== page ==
Sleep Deprivation Affects Face Appearance, Study Shows

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This is for everyone who's ever been asked "Are you feeling OK?" after a bad night's sleep.

A small new study in the journal Sleep shows that sleep-deprived faces look more, shall we say, weary -- in the form of redder and more swollen eyes, dark under-eye circles, more wrinkles and droopier eyelids -- than well-rested faces.

"Since faces contain a lot of information on which humans base their interactions with each other, how fatigued a person appears may affect how others behave toward them," study researcher Tina Sundelin, M.Sc., a doctoral student in the department of psychology at Stockholm University in Sweden, said in a statement. "This is relevant not only for private social interactions, but also official ones such as with health care professionals and in public safety."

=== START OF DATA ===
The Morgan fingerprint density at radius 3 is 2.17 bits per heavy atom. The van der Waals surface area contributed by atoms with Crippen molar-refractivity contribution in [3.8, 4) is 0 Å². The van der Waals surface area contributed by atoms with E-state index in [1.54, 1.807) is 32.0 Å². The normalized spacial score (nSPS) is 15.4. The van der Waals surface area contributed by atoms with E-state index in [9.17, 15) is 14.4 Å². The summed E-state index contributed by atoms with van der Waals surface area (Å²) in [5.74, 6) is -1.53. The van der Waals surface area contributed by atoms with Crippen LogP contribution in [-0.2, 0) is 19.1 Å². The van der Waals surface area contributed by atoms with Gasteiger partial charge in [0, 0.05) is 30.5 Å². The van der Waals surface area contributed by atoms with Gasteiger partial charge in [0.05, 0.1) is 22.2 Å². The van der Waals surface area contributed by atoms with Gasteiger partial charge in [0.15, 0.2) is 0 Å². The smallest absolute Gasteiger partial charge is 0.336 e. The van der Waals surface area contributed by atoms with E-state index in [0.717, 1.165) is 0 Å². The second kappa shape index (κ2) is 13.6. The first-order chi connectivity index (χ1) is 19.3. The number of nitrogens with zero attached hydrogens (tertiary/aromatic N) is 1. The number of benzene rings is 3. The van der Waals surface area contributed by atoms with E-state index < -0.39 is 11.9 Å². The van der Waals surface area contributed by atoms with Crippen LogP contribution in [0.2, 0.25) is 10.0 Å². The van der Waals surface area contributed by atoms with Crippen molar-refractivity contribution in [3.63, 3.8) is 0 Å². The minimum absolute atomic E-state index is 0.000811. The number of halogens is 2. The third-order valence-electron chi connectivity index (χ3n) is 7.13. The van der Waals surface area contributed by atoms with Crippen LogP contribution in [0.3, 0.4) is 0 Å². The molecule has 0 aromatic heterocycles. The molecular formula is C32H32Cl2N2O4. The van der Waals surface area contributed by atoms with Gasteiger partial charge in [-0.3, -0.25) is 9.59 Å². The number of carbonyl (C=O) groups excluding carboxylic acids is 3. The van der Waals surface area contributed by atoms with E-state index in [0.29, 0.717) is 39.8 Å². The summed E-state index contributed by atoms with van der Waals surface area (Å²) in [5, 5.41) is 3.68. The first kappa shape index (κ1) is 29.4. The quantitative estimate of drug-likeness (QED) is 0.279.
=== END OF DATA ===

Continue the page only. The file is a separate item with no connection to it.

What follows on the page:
The study is based on 10 people who had photographs taken of them at 2:30 p.m. after eight hours of sleep and after going 31 hours with no sleep. Then, 40 study participants looked at 20 photographs and rated them based on fatigue, sadness and facial cues.

Indeed, the photos of the subjects when they were sleep-deprived depicted more dark under-eye circles, paler skin, and droopy corners of the mouth. The study participants also said that the people who were sleep-deprived looked sadder because they looked tired.

Recently, a study commissioned by Estée Lauder showed that sleep deprivation could make your skin age faster, as well as lower its ability to recover from sun exposure, HuffPost 50 reported.

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